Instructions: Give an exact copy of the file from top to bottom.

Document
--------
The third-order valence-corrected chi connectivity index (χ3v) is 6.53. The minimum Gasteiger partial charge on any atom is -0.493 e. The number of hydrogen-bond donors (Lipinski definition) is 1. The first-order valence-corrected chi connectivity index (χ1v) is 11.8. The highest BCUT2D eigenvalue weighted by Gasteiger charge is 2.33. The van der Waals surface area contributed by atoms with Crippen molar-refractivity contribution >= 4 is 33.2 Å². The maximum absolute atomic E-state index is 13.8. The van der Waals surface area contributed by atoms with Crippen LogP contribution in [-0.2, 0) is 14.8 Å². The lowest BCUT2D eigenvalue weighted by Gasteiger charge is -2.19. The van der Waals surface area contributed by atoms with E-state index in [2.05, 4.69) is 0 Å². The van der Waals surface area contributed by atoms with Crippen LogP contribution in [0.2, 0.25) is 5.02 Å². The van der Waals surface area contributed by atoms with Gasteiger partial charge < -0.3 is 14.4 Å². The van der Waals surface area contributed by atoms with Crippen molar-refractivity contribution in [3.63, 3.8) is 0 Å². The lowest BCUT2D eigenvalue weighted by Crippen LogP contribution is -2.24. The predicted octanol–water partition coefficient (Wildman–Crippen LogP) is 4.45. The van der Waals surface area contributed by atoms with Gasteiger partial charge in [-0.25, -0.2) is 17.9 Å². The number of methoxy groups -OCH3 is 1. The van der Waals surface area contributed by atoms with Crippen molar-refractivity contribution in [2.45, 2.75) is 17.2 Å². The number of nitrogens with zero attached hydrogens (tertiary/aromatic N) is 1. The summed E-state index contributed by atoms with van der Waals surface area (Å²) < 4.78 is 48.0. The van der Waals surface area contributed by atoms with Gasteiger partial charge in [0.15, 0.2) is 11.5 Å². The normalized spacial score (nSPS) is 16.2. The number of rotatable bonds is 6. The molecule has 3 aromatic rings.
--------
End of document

The third-order valence-corrected chi connectivity index (χ3v) is 6.53. The minimum Gasteiger partial charge on any atom is -0.493 e. The number of hydrogen-bond donors (Lipinski definition) is 1. The first-order valence-corrected chi connectivity index (χ1v) is 11.8. The highest BCUT2D eigenvalue weighted by Gasteiger charge is 2.33. The van der Waals surface area contributed by atoms with Crippen molar-refractivity contribution >= 4 is 33.2 Å². The maximum absolute atomic E-state index is 13.8. The van der Waals surface area contributed by atoms with Crippen LogP contribution in [-0.2, 0) is 14.8 Å². The lowest BCUT2D eigenvalue weighted by Gasteiger charge is -2.19. The van der Waals surface area contributed by atoms with E-state index in [2.05, 4.69) is 0 Å². The van der Waals surface area contributed by atoms with Crippen LogP contribution in [0.2, 0.25) is 5.02 Å². The van der Waals surface area contributed by atoms with Gasteiger partial charge < -0.3 is 14.4 Å². The van der Waals surface area contributed by atoms with Crippen molar-refractivity contribution in [3.63, 3.8) is 0 Å². The lowest BCUT2D eigenvalue weighted by Crippen LogP contribution is -2.24. The predicted octanol–water partition coefficient (Wildman–Crippen LogP) is 4.45. The van der Waals surface area contributed by atoms with Gasteiger partial charge in [-0.25, -0.2) is 17.9 Å². The number of methoxy groups -OCH3 is 1. The van der Waals surface area contributed by atoms with Crippen molar-refractivity contribution in [2.45, 2.75) is 17.2 Å². The number of nitrogens with zero attached hydrogens (tertiary/aromatic N) is 1. The summed E-state index contributed by atoms with van der Waals surface area (Å²) < 4.78 is 48.0. The van der Waals surface area contributed by atoms with Gasteiger partial charge in [0.15, 0.2) is 11.5 Å². The normalized spacial score (nSPS) is 16.2. The number of rotatable bonds is 6. The molecule has 3 aromatic rings.